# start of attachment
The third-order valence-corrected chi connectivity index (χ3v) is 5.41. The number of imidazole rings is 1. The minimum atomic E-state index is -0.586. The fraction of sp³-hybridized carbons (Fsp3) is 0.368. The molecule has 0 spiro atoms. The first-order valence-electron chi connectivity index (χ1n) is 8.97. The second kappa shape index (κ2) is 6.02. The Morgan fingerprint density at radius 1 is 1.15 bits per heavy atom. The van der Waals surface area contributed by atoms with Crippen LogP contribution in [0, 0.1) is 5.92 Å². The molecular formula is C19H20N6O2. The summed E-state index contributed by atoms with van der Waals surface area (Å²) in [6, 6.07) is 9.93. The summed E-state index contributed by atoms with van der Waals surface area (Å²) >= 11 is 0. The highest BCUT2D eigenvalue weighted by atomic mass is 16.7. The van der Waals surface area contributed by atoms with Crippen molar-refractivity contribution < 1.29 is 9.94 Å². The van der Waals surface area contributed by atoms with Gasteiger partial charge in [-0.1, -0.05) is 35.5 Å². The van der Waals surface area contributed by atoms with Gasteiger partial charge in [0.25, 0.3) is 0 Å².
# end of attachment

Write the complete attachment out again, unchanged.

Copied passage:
The third-order valence-corrected chi connectivity index (χ3v) is 5.41. The number of imidazole rings is 1. The minimum atomic E-state index is -0.586. The fraction of sp³-hybridized carbons (Fsp3) is 0.368. The molecule has 0 spiro atoms. The first-order valence-electron chi connectivity index (χ1n) is 8.97. The second kappa shape index (κ2) is 6.02. The Morgan fingerprint density at radius 1 is 1.15 bits per heavy atom. The van der Waals surface area contributed by atoms with Crippen LogP contribution in [0, 0.1) is 5.92 Å². The molecular formula is C19H20N6O2. The summed E-state index contributed by atoms with van der Waals surface area (Å²) in [6, 6.07) is 9.93. The summed E-state index contributed by atoms with van der Waals surface area (Å²) >= 11 is 0. The highest BCUT2D eigenvalue weighted by atomic mass is 16.7. The van der Waals surface area contributed by atoms with Crippen molar-refractivity contribution < 1.29 is 9.94 Å². The van der Waals surface area contributed by atoms with Gasteiger partial charge in [-0.1, -0.05) is 35.5 Å². The van der Waals surface area contributed by atoms with Gasteiger partial charge in [0.25, 0.3) is 0 Å².